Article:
After eighteen months of work producing five issues spread across a year, Hawaii Women’s Journal, the project, ended in June with publication of its final issue. The reasons derive from various realities: the reality of an all-volunteer staff consisting of powerful thinkers, the reality of a staff dispersed across time zones, the reality of powerful volunteer thinkers applying themselves to so many causes in so many time zones they quickly become exhausted. Probably the biggest: the reality of a non-profit publishing project—a project that climbed two slippery hills simultaneously, and relied on already exhausted volunteers for the brute force.
Why Hawaii Women’s Journal existed in the first place: the reality of an all-volunteer staff consisting of powerful thinkers determined to offer their time toward a project that fit with their vision of a better society, the reality of a staff diverse (but, you know, all women still) and widespread and therefore able to tap into different circles of authors and markets of readers, the reality of a staff whose members seemed to come up with their best ideas while in states of utter exhaustion. Probably the biggest: the reality of a non-profit publishing project—a project that climbed two slippery hills simultaneously thanks to the brute force of its bloodbound volunteers.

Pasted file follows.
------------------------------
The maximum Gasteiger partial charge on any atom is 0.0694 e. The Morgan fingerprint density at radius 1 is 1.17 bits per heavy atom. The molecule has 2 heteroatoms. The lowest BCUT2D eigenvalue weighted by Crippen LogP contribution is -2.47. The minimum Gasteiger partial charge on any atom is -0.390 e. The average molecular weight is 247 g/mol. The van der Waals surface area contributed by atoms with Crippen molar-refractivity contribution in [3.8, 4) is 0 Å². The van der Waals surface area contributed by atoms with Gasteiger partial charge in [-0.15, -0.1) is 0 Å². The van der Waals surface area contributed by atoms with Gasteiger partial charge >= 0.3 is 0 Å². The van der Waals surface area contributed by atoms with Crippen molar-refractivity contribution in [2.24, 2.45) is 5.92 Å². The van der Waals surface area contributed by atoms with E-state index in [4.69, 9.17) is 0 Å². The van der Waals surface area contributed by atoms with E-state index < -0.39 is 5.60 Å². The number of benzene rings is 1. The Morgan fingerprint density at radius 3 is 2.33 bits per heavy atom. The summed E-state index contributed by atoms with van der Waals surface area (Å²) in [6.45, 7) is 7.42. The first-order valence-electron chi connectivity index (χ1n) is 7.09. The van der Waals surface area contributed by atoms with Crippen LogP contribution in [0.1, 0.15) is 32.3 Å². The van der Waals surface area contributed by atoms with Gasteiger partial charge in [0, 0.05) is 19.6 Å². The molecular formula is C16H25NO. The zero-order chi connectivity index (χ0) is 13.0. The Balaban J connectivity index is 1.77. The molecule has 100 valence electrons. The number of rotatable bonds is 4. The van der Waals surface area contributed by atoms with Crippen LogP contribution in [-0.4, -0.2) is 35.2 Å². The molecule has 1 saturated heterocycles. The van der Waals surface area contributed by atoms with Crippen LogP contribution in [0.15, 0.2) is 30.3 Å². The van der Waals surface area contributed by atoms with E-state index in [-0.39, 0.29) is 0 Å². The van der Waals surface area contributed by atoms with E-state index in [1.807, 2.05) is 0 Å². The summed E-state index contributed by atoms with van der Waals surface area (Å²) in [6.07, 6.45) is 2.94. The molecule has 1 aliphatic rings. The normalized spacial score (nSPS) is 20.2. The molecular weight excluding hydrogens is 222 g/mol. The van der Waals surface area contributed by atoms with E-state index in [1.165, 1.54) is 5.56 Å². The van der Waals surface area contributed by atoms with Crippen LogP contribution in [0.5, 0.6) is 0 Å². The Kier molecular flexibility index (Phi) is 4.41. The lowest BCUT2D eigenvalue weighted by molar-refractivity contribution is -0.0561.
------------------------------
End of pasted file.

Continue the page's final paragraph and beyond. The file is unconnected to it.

I put off writing about this until I knew that the five issues would still be available, and they will be. Hawaii Women’s Journal and Girl Fest Hawaii (which has not ended) are both projects of the Safe Zone Foundation (est. 1996), a nonprofit that creates educational programs for the public good, especially in regards to girls and women. Since HWJ will live on as part of the Safe Zone Foundation, I don’t have to write about its ending anymore. I’ve saved that for private conversations with J, and with my HWJ friends.
Instead, I’ll highlight just some of the Hawaii Women’s Journal pieces that I’m grateful to have read and eager to re-share. I hope it goes without saying this is not an exhaustive list. Just a few I want to highlight:
* The Quiet Visionary: An Interview with Maya Soetoro-Ng, by Kathryn Xian, Publisher. (Cover Story / Issue 5) When Issue 5 landed in my inbox for proofreading, I realized I hadn’t known about the cover story. I was so wrapped up in the literary parts of Issue 5 that I’d missed the word about this interview. A lovely surprise. This interview knocked me out. Ms. Soetoro-Ng has long worked toward bettering Hawaii’s public schools, with particular emphasis on utilizing community resources, opening conversations with private schools, and teaching students not just the skills needed to succeed academically but the values needed to end violence and injustice. Also, Ms. Soetoro-Ng’s brother is President Barack Obama, and she has, as you can imagine, interesting things to say about how her brother’s D.C. ascendancy has affected, or sometimes not at all affected, her life back in Hawaii.